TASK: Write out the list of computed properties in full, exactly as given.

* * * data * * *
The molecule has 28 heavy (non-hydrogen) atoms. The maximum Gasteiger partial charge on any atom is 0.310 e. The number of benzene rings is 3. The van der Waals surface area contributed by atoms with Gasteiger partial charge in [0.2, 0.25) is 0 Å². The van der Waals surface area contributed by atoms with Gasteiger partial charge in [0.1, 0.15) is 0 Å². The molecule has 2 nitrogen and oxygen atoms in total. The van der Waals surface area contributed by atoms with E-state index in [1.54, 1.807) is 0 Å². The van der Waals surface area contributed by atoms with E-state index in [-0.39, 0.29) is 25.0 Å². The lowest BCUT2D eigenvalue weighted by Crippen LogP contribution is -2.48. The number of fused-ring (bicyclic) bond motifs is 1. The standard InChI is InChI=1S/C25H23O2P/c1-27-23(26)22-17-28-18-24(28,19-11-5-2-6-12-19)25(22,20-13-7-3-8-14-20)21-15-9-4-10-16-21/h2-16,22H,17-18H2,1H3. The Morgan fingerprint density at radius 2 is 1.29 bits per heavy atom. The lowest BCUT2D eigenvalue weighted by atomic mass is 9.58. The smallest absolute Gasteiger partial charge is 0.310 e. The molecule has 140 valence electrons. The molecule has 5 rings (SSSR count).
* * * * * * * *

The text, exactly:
The molecule has 28 heavy (non-hydrogen) atoms. The maximum Gasteiger partial charge on any atom is 0.310 e. The number of benzene rings is 3. The van der Waals surface area contributed by atoms with Gasteiger partial charge in [0.2, 0.25) is 0 Å². The van der Waals surface area contributed by atoms with Gasteiger partial charge in [0.1, 0.15) is 0 Å². The molecule has 2 nitrogen and oxygen atoms in total. The van der Waals surface area contributed by atoms with E-state index in [1.54, 1.807) is 0 Å². The van der Waals surface area contributed by atoms with E-state index in [-0.39, 0.29) is 25.0 Å². The lowest BCUT2D eigenvalue weighted by Crippen LogP contribution is -2.48. The number of fused-ring (bicyclic) bond motifs is 1. The standard InChI is InChI=1S/C25H23O2P/c1-27-23(26)22-17-28-18-24(28,19-11-5-2-6-12-19)25(22,20-13-7-3-8-14-20)21-15-9-4-10-16-21/h2-16,22H,17-18H2,1H3. The Morgan fingerprint density at radius 2 is 1.29 bits per heavy atom. The lowest BCUT2D eigenvalue weighted by atomic mass is 9.58. The smallest absolute Gasteiger partial charge is 0.310 e. The molecule has 140 valence electrons. The molecule has 5 rings (SSSR count).